Rivers, inlets and human-engineered passages like the Intracoastal Waterway (ICW) serve as America’s water highway, carrying pleasure boats and commercial vessels to their destinations throughout the country. Like a highway for automobiles, these waterways are marked with traffic signs and symbols that are called “Aids to Navigation.” These markers help to regulate the flow of vessels and keep boaters safe from running aground in shallow water and other hazards.
For a primer on how to safely navigate the waterways, we turned to Capt. George Gozdz. A veteran Mercury Pro Team member, Gozdz frequently takes his 28-foot center-console, powered by twin Mercury 300hp Verado® outboards, out on the ICW around his home base of Stuart, Florida.
“We have a challenging waterway here in Stuart, with a lot of water. You see boats go aground every weekend,”Gozdz said.
The captain recently worked with Mercury Marine to record the video, “Basic Boat Navigation with George Gozdz.” Filmed on board his boat, it covers Aids to Navigation, Rules of the Road and other important information boaters need to know to navigate safely on the water.
Aids to Navigation
According to Gozdz, the first step is to remember the simple phrase, “red right return.” When returning from offshore, such as coming in an inlet and heading for port, always keep the red navigational markers to your right. “Right red return” is also a useful catchphrase to keep in mind when running along the ICW on a clockwise or southerly course from Maine to Texas (which is considered the “returning” direction).
Other things to keep in mind include the following:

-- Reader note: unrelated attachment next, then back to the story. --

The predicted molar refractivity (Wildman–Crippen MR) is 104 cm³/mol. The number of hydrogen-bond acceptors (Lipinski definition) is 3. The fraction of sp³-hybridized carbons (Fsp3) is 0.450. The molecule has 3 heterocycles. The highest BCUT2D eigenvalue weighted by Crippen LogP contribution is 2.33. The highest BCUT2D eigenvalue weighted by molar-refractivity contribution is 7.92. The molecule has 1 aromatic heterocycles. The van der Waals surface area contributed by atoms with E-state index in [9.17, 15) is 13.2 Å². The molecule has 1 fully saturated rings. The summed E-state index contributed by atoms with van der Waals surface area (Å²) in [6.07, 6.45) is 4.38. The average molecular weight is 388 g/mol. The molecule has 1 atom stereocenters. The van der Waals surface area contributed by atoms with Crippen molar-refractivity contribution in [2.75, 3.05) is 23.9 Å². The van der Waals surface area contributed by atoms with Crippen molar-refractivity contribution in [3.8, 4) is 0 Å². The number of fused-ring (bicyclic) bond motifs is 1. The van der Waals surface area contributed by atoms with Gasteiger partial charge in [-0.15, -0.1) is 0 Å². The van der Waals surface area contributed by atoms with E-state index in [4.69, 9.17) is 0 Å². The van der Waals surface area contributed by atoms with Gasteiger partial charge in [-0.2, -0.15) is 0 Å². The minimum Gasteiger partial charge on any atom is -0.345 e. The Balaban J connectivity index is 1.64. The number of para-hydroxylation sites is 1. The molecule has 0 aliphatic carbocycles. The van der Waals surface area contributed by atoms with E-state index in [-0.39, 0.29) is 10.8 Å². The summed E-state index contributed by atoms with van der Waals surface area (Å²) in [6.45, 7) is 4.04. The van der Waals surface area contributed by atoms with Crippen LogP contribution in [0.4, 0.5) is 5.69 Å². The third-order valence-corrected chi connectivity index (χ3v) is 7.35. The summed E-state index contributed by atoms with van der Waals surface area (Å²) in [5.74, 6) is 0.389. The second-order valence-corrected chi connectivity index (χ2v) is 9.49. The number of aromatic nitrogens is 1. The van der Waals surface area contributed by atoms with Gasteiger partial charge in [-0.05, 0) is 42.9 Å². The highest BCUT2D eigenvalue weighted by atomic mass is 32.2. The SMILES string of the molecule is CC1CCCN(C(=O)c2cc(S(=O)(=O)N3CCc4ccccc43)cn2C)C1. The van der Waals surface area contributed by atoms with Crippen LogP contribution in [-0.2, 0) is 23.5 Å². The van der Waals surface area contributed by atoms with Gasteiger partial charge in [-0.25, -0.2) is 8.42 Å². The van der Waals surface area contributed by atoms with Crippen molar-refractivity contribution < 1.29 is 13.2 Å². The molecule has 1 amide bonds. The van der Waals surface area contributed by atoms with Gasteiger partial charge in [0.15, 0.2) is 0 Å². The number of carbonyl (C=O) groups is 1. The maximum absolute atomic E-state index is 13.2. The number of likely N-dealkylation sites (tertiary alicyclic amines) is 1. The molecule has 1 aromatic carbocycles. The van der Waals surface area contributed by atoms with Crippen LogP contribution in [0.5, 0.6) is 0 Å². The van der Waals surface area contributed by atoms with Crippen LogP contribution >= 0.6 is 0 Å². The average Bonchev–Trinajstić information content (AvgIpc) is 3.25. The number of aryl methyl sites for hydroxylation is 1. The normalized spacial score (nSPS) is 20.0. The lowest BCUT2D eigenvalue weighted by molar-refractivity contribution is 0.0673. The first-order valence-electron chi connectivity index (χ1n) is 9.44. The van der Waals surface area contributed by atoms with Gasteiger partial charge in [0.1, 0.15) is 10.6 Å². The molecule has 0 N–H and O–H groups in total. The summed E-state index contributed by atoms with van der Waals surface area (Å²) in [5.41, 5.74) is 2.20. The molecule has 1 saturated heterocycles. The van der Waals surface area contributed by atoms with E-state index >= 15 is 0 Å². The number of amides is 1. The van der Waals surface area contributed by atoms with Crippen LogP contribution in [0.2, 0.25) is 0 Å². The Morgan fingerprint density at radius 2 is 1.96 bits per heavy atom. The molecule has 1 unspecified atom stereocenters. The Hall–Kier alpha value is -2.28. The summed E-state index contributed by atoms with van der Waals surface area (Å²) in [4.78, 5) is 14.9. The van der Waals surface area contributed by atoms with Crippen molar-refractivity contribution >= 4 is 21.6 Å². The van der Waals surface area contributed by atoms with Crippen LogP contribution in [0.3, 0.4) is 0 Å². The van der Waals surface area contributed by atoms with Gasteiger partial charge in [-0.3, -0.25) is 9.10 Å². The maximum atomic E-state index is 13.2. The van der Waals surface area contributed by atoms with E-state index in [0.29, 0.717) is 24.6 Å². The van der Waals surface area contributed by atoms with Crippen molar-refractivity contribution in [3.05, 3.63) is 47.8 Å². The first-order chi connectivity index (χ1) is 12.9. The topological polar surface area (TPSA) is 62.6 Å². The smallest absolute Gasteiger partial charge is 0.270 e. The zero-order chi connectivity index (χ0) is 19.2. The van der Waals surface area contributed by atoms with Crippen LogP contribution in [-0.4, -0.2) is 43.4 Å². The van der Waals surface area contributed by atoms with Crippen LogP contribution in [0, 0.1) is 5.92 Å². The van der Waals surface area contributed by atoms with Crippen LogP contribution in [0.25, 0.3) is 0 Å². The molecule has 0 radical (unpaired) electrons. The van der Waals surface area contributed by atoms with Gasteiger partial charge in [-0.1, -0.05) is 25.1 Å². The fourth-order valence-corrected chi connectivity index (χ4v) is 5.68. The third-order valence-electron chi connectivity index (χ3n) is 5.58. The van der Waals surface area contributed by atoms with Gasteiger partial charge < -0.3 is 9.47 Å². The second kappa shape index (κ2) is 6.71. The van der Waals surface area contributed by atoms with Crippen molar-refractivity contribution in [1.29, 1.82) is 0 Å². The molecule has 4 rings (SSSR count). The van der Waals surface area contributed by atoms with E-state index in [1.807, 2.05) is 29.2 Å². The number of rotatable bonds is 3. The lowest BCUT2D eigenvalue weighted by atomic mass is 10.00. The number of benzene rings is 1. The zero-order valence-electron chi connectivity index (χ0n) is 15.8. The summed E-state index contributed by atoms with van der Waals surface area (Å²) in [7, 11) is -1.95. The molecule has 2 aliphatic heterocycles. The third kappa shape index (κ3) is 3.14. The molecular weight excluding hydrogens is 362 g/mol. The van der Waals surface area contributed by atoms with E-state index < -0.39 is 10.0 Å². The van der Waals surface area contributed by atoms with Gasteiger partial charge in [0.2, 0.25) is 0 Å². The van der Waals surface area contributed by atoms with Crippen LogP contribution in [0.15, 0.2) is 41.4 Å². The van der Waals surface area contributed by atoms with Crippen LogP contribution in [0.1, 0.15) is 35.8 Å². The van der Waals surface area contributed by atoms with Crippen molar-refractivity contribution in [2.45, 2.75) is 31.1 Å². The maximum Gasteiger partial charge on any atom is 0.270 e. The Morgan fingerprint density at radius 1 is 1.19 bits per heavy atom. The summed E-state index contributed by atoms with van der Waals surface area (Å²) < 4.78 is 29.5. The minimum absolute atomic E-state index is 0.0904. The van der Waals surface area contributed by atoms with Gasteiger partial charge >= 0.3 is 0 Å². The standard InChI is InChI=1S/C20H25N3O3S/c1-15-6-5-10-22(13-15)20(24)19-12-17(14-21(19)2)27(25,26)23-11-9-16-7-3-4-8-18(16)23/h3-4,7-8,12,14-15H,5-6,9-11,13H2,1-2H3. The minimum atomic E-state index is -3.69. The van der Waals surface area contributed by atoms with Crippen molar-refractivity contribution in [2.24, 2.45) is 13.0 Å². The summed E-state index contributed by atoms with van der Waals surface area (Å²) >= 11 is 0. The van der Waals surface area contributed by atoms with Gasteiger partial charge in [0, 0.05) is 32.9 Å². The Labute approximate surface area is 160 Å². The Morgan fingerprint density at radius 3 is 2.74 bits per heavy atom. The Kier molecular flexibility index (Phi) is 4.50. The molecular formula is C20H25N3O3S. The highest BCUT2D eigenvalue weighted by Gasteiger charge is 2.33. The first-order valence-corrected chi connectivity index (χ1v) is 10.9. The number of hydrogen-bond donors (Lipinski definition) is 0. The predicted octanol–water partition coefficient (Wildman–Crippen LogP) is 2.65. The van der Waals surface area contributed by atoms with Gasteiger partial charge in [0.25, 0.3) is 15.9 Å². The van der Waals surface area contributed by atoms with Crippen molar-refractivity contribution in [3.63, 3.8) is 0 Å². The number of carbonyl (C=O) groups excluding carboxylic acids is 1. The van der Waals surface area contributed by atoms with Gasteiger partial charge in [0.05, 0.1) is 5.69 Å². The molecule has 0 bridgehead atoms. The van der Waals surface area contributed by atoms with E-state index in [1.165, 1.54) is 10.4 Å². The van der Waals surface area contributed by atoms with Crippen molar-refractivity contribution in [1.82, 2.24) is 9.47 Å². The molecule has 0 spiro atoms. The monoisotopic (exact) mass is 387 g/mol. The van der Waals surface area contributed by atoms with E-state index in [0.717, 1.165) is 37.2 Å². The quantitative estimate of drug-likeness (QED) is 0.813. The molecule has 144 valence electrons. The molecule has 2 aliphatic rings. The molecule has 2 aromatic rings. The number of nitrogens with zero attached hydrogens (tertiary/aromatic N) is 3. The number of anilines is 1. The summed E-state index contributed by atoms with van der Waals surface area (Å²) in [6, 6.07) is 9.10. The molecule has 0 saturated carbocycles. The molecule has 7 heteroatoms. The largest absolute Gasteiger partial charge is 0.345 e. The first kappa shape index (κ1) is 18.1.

- When you see a sign on a waterway that says “Idle Speed,” that means you should pull back your throttles to the slowest speed you can go and still have control. Keep the boat just in gear, throwing a minimal wake.
- If a sign says “Slow Speed,” that means you can go a little faster than idle speed, but the boat needs to be completely settled in the water with its bow down. You frequently see these signs in congested areas on the water such as near a bridge.
- In certain places, such as in the Stuart, Florida, area where Capt. Gozdz goes fishing, you also will find Manatee Zones where boaters must follow posted speed limits to keep these slow-moving mammals safe. It’s important to keep your speed down and your wake minimal in these zones.
- At the end of a manatee or slow-speed zone, you will see a sign saying “Resume Normal Safe Operation.” “There’s no limit there, but in most of the accidents that occur, speed is involved – people going way too fast,” Gozdz said. Maintain a reasonable speed that gives you control over your boat at all times. In particular, slow down before you hit a wake. And when docking, slower is always better!
Rules of the Road
The “Rules of the Road” govern how you should navigate around other boaters on the water.
- When another vessel is approaching you head-on, pass it to the right, just as you would in a car.
- If a vessel is approaching you from the port (left) side, you are the “stand-on” vessel and have the right of way. You can keep your course heading, and the other boat must avoid you.
- If a vessel approaches you from the starboard (right) side, it has right of way, and you must keep out of the way.
- Regardless of who has right of way, however, if a collision is imminent, it’s essential to make evasive maneuvers to avoid it. “There is no excuse in the Coast Guard’s eyes that there would ever be a collision,” Gozdz added.
Boating at Night
Be sure to have your boat’s navigational lights switched on whenever you are boating at night, so other boaters can see you and be able to tell whether you are traveling toward them or away from them.
“If I see a red light at night, red means I am seeing the port side of a vessel. Red means, ‘Stop, he has right of way,’” Gozdz said. “If I am seeing a green navigational light at night, green means, ‘Go.’ I am seeing the starboard side of his vessel. If I am seeing an all-around white light, I am approaching from behind.”
Summing up, Gozdz said, “Follow some basic navigational rules. Familiarize yourself with local waterways, and that will keep you safe on the water.”